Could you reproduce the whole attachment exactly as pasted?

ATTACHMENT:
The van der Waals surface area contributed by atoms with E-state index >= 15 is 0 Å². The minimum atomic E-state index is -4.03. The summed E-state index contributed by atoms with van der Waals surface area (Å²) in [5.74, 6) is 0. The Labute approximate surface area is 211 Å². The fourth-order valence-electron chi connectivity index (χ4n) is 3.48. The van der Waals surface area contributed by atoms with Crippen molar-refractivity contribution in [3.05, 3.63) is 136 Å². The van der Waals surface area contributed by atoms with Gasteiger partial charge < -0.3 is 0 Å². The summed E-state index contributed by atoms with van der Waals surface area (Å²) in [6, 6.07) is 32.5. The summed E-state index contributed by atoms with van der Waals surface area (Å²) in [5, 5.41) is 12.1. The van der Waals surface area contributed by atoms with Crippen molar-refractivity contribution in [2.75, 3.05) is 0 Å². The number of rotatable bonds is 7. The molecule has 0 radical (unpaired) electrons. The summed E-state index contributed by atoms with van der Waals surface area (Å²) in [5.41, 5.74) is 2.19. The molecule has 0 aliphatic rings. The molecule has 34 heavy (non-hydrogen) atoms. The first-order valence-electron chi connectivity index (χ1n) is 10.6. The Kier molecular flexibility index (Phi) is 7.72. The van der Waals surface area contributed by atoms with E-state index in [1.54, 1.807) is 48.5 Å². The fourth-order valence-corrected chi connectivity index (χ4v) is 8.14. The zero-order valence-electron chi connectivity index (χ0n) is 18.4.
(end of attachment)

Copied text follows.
The van der Waals surface area contributed by atoms with E-state index >= 15 is 0 Å². The minimum atomic E-state index is -4.03. The summed E-state index contributed by atoms with van der Waals surface area (Å²) in [5.74, 6) is 0. The Labute approximate surface area is 211 Å². The fourth-order valence-electron chi connectivity index (χ4n) is 3.48. The van der Waals surface area contributed by atoms with Crippen molar-refractivity contribution in [3.05, 3.63) is 136 Å². The van der Waals surface area contributed by atoms with Gasteiger partial charge < -0.3 is 0 Å². The summed E-state index contributed by atoms with van der Waals surface area (Å²) in [6, 6.07) is 32.5. The summed E-state index contributed by atoms with van der Waals surface area (Å²) in [5, 5.41) is 12.1. The van der Waals surface area contributed by atoms with Crippen molar-refractivity contribution in [2.75, 3.05) is 0 Å². The number of rotatable bonds is 7. The molecule has 0 radical (unpaired) electrons. The summed E-state index contributed by atoms with van der Waals surface area (Å²) in [5.41, 5.74) is 2.19. The molecule has 0 aliphatic rings. The molecule has 34 heavy (non-hydrogen) atoms. The first-order valence-electron chi connectivity index (χ1n) is 10.6. The Kier molecular flexibility index (Phi) is 7.72. The van der Waals surface area contributed by atoms with E-state index in [1.54, 1.807) is 48.5 Å². The fourth-order valence-corrected chi connectivity index (χ4v) is 8.14. The zero-order valence-electron chi connectivity index (χ0n) is 18.4.